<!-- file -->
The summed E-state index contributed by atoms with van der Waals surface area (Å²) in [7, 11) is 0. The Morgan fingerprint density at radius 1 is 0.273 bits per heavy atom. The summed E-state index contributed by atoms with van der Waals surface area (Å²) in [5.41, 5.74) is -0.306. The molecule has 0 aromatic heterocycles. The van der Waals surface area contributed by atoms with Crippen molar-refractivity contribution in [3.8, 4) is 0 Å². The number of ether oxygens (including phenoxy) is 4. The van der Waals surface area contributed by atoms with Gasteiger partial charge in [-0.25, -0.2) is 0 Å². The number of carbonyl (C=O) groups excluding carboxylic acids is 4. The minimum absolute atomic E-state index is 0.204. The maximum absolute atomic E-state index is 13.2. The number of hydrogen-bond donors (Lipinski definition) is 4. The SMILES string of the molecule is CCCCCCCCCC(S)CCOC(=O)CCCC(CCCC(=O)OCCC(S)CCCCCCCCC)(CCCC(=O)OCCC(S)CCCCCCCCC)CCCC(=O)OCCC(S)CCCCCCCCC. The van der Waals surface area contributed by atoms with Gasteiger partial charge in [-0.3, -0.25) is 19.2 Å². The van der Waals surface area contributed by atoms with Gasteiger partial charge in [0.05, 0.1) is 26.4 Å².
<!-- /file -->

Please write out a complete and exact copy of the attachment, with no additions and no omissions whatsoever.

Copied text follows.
The summed E-state index contributed by atoms with van der Waals surface area (Å²) in [7, 11) is 0. The Morgan fingerprint density at radius 1 is 0.273 bits per heavy atom. The summed E-state index contributed by atoms with van der Waals surface area (Å²) in [5.41, 5.74) is -0.306. The molecule has 0 aromatic heterocycles. The van der Waals surface area contributed by atoms with Crippen molar-refractivity contribution in [3.8, 4) is 0 Å². The number of ether oxygens (including phenoxy) is 4. The van der Waals surface area contributed by atoms with Gasteiger partial charge in [-0.25, -0.2) is 0 Å². The number of carbonyl (C=O) groups excluding carboxylic acids is 4. The minimum absolute atomic E-state index is 0.204. The maximum absolute atomic E-state index is 13.2. The number of hydrogen-bond donors (Lipinski definition) is 4. The SMILES string of the molecule is CCCCCCCCCC(S)CCOC(=O)CCCC(CCCC(=O)OCCC(S)CCCCCCCCC)(CCCC(=O)OCCC(S)CCCCCCCCC)CCCC(=O)OCCC(S)CCCCCCCCC. The van der Waals surface area contributed by atoms with Gasteiger partial charge in [-0.3, -0.25) is 19.2 Å². The van der Waals surface area contributed by atoms with Gasteiger partial charge in [0.05, 0.1) is 26.4 Å².